Harriet, the young female hen harrier, had been followed by thousands of people online as part of a satellite tracking project run by the NPWS and local community group IRD Duhallow.
Her progress was tracked at henharrierireland.blogspot.ie and the site’s last update reported a sighting of her in Kerry before Christmas.
“She looked fine and healthy. It was an absolute joy to see her in the flesh once again,” it said.
Dr Barry O’Donoghue of the NPWS, who oversaw the tracking project, said the deliberate killing of a protected species, such as the hen harrier, is a serious offence under the Wildlife Act.
“Through the satellite tracking programme thousands of people were given an insight into the life of this bird and her progress was followed from Kerry to the Wicklow Mountains.
“The tracking system showed that the bird visited Meath, Louth, Monaghan and Armagh and rested by the shores of Lough Neagh, before making a long-distance journey all the way to the Atlantic cliffs of South Co Cork,” he said.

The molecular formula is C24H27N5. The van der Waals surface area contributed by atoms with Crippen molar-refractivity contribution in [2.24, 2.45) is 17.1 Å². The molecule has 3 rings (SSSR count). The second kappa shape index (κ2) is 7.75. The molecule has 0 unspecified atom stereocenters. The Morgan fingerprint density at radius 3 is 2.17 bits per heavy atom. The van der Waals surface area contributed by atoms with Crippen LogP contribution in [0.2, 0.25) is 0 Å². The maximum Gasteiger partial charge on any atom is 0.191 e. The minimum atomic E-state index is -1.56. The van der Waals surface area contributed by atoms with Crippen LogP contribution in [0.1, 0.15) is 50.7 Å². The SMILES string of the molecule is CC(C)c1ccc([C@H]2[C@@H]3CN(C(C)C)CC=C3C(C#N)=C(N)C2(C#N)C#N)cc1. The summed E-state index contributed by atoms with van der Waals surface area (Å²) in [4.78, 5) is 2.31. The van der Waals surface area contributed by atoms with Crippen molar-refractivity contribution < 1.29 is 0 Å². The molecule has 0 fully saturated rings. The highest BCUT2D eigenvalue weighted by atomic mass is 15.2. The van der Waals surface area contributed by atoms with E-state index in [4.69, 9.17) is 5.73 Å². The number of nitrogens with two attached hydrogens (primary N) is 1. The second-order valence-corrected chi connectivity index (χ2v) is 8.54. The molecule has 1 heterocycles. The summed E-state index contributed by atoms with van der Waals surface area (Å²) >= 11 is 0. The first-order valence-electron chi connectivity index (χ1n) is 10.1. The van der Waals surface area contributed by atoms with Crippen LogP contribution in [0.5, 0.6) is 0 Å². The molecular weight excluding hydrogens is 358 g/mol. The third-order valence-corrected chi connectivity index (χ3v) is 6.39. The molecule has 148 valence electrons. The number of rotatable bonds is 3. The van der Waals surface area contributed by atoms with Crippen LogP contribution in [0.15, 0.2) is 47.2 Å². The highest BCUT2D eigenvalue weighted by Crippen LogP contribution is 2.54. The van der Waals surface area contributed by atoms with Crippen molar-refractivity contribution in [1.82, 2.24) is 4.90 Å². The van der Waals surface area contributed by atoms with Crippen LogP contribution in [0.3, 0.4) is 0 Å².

“The bird stayed there for most of her first winter with a number of other harriers. From these older birds, she would have learned of good hunting places and safe places to spend each night. In late 2014 she returned to South Kerry, back to the very site where she was born. It seems likely she might have returned to breed there this summer, but unfortunately her life has been cut short.”
A decline in hill farming, coupled with an increase in forestry, has been linked to a decline in Hen Harriers in recent years. A person found guiltyof shooting a hen harrier can face fines of up to €100,000 or a prison sentence of up to two years.